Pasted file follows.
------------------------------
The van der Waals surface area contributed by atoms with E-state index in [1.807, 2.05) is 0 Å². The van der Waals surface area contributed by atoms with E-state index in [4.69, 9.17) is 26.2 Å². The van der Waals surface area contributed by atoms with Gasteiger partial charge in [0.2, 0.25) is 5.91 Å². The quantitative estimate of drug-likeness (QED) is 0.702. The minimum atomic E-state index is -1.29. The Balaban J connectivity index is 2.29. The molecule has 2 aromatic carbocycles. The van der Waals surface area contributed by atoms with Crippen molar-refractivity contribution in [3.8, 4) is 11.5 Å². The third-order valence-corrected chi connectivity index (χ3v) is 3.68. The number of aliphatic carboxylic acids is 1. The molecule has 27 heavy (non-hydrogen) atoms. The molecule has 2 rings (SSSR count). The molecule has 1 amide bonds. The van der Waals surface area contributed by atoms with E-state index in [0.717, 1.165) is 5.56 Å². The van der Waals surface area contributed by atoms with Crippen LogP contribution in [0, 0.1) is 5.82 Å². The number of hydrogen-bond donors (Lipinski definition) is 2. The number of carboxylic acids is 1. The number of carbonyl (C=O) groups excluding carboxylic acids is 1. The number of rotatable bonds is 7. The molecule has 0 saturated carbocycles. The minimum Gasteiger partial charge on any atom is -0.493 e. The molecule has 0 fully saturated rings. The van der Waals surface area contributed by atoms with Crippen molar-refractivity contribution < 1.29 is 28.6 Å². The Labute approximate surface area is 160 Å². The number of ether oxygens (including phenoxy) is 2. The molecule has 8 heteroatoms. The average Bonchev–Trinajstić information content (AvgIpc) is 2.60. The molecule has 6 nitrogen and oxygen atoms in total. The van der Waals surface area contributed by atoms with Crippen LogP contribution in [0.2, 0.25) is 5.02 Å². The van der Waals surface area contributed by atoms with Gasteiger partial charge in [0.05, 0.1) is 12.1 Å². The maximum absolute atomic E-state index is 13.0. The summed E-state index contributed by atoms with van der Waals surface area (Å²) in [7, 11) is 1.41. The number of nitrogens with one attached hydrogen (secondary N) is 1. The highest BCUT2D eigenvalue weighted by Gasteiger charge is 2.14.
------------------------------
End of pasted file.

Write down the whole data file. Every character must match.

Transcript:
The van der Waals surface area contributed by atoms with E-state index in [1.807, 2.05) is 0 Å². The van der Waals surface area contributed by atoms with E-state index in [4.69, 9.17) is 26.2 Å². The van der Waals surface area contributed by atoms with Gasteiger partial charge in [0.2, 0.25) is 5.91 Å². The quantitative estimate of drug-likeness (QED) is 0.702. The minimum atomic E-state index is -1.29. The Balaban J connectivity index is 2.29. The molecule has 2 aromatic carbocycles. The van der Waals surface area contributed by atoms with Crippen molar-refractivity contribution in [3.8, 4) is 11.5 Å². The third-order valence-corrected chi connectivity index (χ3v) is 3.68. The number of aliphatic carboxylic acids is 1. The molecule has 27 heavy (non-hydrogen) atoms. The molecule has 2 rings (SSSR count). The molecule has 1 amide bonds. The van der Waals surface area contributed by atoms with E-state index in [0.717, 1.165) is 5.56 Å². The van der Waals surface area contributed by atoms with Crippen LogP contribution in [0, 0.1) is 5.82 Å². The number of hydrogen-bond donors (Lipinski definition) is 2. The number of carboxylic acids is 1. The number of carbonyl (C=O) groups excluding carboxylic acids is 1. The number of rotatable bonds is 7. The molecule has 0 saturated carbocycles. The minimum Gasteiger partial charge on any atom is -0.493 e. The molecule has 0 fully saturated rings. The van der Waals surface area contributed by atoms with Crippen molar-refractivity contribution < 1.29 is 28.6 Å². The Labute approximate surface area is 160 Å². The number of ether oxygens (including phenoxy) is 2. The molecule has 8 heteroatoms. The average Bonchev–Trinajstić information content (AvgIpc) is 2.60. The molecule has 6 nitrogen and oxygen atoms in total. The van der Waals surface area contributed by atoms with Crippen LogP contribution in [0.2, 0.25) is 5.02 Å². The van der Waals surface area contributed by atoms with Gasteiger partial charge in [0.05, 0.1) is 12.1 Å². The maximum absolute atomic E-state index is 13.0. The summed E-state index contributed by atoms with van der Waals surface area (Å²) in [7, 11) is 1.41. The number of nitrogens with one attached hydrogen (secondary N) is 1. The highest BCUT2D eigenvalue weighted by Gasteiger charge is 2.14.